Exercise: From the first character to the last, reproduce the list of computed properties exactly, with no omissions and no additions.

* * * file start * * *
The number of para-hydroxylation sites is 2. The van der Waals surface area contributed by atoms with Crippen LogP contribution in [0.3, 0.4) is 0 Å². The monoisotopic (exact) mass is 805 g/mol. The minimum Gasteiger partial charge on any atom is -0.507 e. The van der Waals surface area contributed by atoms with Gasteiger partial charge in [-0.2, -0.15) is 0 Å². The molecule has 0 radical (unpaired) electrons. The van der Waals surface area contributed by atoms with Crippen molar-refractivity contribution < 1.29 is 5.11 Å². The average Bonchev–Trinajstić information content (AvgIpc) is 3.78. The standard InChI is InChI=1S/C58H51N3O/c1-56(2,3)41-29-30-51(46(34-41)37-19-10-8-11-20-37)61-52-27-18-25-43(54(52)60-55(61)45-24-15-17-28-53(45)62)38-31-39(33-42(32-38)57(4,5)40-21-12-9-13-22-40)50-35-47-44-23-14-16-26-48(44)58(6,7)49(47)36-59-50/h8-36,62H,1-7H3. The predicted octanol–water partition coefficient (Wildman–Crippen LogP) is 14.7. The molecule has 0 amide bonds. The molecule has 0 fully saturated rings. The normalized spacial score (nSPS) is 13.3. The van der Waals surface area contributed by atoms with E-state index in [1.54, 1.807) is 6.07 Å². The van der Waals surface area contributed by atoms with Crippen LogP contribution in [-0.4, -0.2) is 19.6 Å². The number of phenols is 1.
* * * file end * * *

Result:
The number of para-hydroxylation sites is 2. The van der Waals surface area contributed by atoms with Crippen LogP contribution in [0.3, 0.4) is 0 Å². The monoisotopic (exact) mass is 805 g/mol. The minimum Gasteiger partial charge on any atom is -0.507 e. The van der Waals surface area contributed by atoms with Gasteiger partial charge in [-0.2, -0.15) is 0 Å². The molecule has 0 radical (unpaired) electrons. The van der Waals surface area contributed by atoms with Crippen molar-refractivity contribution < 1.29 is 5.11 Å². The average Bonchev–Trinajstić information content (AvgIpc) is 3.78. The standard InChI is InChI=1S/C58H51N3O/c1-56(2,3)41-29-30-51(46(34-41)37-19-10-8-11-20-37)61-52-27-18-25-43(54(52)60-55(61)45-24-15-17-28-53(45)62)38-31-39(33-42(32-38)57(4,5)40-21-12-9-13-22-40)50-35-47-44-23-14-16-26-48(44)58(6,7)49(47)36-59-50/h8-36,62H,1-7H3. The predicted octanol–water partition coefficient (Wildman–Crippen LogP) is 14.7. The molecule has 0 amide bonds. The molecule has 0 fully saturated rings. The normalized spacial score (nSPS) is 13.3. The van der Waals surface area contributed by atoms with E-state index in [1.54, 1.807) is 6.07 Å². The van der Waals surface area contributed by atoms with Crippen LogP contribution in [-0.4, -0.2) is 19.6 Å². The number of phenols is 1.